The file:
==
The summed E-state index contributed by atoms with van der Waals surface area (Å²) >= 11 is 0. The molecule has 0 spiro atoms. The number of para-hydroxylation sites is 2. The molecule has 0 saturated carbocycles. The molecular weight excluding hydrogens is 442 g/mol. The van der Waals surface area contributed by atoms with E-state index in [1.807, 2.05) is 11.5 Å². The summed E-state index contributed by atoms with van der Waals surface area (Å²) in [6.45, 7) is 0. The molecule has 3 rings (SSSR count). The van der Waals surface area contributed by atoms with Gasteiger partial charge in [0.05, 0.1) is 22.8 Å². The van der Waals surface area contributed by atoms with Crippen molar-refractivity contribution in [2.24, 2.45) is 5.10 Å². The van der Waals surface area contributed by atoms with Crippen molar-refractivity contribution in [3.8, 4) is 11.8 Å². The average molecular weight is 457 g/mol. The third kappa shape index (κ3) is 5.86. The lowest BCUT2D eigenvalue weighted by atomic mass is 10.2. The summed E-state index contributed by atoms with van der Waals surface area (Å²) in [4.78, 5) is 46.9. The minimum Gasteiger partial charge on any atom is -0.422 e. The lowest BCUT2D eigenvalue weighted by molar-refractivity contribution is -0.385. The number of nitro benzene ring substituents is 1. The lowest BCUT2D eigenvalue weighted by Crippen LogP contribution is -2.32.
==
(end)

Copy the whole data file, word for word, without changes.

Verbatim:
The summed E-state index contributed by atoms with van der Waals surface area (Å²) >= 11 is 0. The molecule has 0 spiro atoms. The number of para-hydroxylation sites is 2. The molecule has 0 saturated carbocycles. The molecular weight excluding hydrogens is 442 g/mol. The van der Waals surface area contributed by atoms with E-state index in [1.807, 2.05) is 11.5 Å². The summed E-state index contributed by atoms with van der Waals surface area (Å²) in [6.45, 7) is 0. The molecule has 3 rings (SSSR count). The van der Waals surface area contributed by atoms with Gasteiger partial charge in [0.05, 0.1) is 22.8 Å². The van der Waals surface area contributed by atoms with Crippen molar-refractivity contribution in [2.24, 2.45) is 5.10 Å². The van der Waals surface area contributed by atoms with Crippen molar-refractivity contribution in [3.8, 4) is 11.8 Å². The average molecular weight is 457 g/mol. The third kappa shape index (κ3) is 5.86. The lowest BCUT2D eigenvalue weighted by atomic mass is 10.2. The summed E-state index contributed by atoms with van der Waals surface area (Å²) in [4.78, 5) is 46.9. The minimum Gasteiger partial charge on any atom is -0.422 e. The lowest BCUT2D eigenvalue weighted by molar-refractivity contribution is -0.385. The number of nitro benzene ring substituents is 1. The lowest BCUT2D eigenvalue weighted by Crippen LogP contribution is -2.32.